3 Oct 2023

Why women put themselves last - and why they should not

From Nine To Noon, 10:05 am on 3 October 2023

Fuelled by self-criticism and social conditioning, many women put their own well-being last on their own priority lists, says Australian GP and writer Dr Cate Howell.

The first step towards a state that she calls "flourishing" is to become aware of our own harsh "inner voices".

"[It's about] learning to be a bit gentler, a bit less harsh, a bit kinder in our thoughts… We are all human, after all, and we have strengths, and we have flaws. We have to give ourselves a little bit of space to make mistakes and to learn."

Dr Cate Howell

Dr Cate Howell Photo: Supplied

Book cover of The Flourishing Woman By Dr Cate Howell

Photo: Supplied

Dr Cate Howell is the author of The Flourishing Woman. Her previous books include Intuition: Unlock the Power and The Changing Man: A Mental Health Guide.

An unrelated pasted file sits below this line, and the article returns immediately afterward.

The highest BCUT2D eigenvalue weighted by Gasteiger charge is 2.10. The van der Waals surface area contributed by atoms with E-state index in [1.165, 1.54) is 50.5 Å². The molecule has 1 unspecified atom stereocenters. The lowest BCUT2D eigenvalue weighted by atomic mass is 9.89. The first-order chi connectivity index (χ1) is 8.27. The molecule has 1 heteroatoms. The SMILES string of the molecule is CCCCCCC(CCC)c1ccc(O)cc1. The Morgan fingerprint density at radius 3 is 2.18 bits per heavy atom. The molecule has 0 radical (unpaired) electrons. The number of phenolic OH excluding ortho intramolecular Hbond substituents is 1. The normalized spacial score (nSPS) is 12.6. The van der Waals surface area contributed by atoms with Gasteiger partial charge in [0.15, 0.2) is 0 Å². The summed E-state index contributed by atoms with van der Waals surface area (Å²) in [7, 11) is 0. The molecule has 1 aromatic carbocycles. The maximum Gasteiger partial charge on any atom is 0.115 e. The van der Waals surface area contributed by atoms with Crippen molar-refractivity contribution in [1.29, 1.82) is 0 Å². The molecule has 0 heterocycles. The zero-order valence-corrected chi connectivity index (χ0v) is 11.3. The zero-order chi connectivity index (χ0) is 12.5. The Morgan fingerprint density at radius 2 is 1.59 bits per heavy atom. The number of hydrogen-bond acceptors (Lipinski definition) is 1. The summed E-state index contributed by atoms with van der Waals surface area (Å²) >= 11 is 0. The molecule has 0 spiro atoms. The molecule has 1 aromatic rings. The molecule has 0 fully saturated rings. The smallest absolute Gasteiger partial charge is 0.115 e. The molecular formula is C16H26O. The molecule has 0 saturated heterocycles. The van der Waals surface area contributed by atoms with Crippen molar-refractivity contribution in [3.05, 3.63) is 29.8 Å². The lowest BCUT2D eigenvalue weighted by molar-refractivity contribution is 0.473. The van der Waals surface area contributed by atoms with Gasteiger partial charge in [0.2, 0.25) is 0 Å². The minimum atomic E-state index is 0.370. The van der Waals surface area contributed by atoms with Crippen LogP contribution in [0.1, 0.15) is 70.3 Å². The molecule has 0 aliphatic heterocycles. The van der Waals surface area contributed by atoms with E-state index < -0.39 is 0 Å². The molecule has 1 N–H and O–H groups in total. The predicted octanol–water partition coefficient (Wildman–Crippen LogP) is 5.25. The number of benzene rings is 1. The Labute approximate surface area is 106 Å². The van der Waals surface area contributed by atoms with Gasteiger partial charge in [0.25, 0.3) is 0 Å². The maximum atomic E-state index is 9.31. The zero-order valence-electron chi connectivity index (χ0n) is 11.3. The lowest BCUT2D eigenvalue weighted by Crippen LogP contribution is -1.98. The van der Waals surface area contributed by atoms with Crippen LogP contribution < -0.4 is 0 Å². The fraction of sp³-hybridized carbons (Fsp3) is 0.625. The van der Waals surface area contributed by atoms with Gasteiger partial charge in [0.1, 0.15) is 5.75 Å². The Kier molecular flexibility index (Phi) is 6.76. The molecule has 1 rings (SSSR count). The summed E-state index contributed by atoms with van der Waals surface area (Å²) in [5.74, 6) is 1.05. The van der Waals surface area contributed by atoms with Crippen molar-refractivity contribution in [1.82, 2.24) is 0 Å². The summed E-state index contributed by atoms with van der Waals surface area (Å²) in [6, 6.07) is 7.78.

Learning to put others before oneself is something many women are taught in childhood, Dr Howell tells Kathryn Ryan.

While this isn't a bad thing in itself, many take it to the extreme throughout their lifetimes - prioritising work or caring for family above their own health.

"Often we take on that nurturing role to a great degree, and sometimes that means putting ourselves lower down on the priority list, or even self-sacrificing."

Resentment is a common and natural response to feeling overwhelmed by over-caring, she says.

"We're often carrying this big load and we start to feel resentful about it. We have to step back and have a look at 'Okay, what's contributing to this? What's my stuff? What's other people's stuff? What's the influence of society?"